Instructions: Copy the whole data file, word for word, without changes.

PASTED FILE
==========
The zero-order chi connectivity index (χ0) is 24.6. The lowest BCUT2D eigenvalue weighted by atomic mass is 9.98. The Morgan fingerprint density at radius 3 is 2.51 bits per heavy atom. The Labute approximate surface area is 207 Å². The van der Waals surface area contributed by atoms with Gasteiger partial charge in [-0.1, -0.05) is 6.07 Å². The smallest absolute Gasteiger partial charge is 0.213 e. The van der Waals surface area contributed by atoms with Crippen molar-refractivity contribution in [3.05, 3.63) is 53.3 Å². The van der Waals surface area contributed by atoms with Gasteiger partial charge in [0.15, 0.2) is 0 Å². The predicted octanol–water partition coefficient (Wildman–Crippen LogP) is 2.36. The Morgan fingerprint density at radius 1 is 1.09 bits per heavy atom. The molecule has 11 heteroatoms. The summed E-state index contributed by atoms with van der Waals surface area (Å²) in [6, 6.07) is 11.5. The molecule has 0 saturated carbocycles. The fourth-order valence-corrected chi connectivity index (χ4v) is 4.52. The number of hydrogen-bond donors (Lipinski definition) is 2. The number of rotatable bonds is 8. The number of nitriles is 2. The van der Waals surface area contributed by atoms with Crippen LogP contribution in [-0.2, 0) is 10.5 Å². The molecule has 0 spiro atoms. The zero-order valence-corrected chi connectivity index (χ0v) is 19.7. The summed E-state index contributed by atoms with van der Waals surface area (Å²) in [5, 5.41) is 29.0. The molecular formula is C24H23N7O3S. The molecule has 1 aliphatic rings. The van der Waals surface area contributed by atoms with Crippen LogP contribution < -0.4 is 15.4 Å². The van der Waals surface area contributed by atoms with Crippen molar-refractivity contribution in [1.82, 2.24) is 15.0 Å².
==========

The zero-order chi connectivity index (χ0) is 24.6. The lowest BCUT2D eigenvalue weighted by atomic mass is 9.98. The Morgan fingerprint density at radius 3 is 2.51 bits per heavy atom. The Labute approximate surface area is 207 Å². The van der Waals surface area contributed by atoms with Gasteiger partial charge in [-0.1, -0.05) is 6.07 Å². The smallest absolute Gasteiger partial charge is 0.213 e. The van der Waals surface area contributed by atoms with Crippen molar-refractivity contribution in [3.05, 3.63) is 53.3 Å². The van der Waals surface area contributed by atoms with Gasteiger partial charge in [0.15, 0.2) is 0 Å². The predicted octanol–water partition coefficient (Wildman–Crippen LogP) is 2.36. The Morgan fingerprint density at radius 1 is 1.09 bits per heavy atom. The molecule has 11 heteroatoms. The summed E-state index contributed by atoms with van der Waals surface area (Å²) in [6, 6.07) is 11.5. The molecule has 0 saturated carbocycles. The fourth-order valence-corrected chi connectivity index (χ4v) is 4.52. The number of hydrogen-bond donors (Lipinski definition) is 2. The number of rotatable bonds is 8. The number of nitriles is 2. The van der Waals surface area contributed by atoms with Crippen LogP contribution in [-0.2, 0) is 10.5 Å². The molecule has 0 spiro atoms. The zero-order valence-corrected chi connectivity index (χ0v) is 19.7. The summed E-state index contributed by atoms with van der Waals surface area (Å²) in [5, 5.41) is 29.0. The molecular formula is C24H23N7O3S. The molecule has 1 aliphatic rings. The van der Waals surface area contributed by atoms with Crippen LogP contribution < -0.4 is 15.4 Å². The van der Waals surface area contributed by atoms with Crippen molar-refractivity contribution in [1.82, 2.24) is 15.0 Å².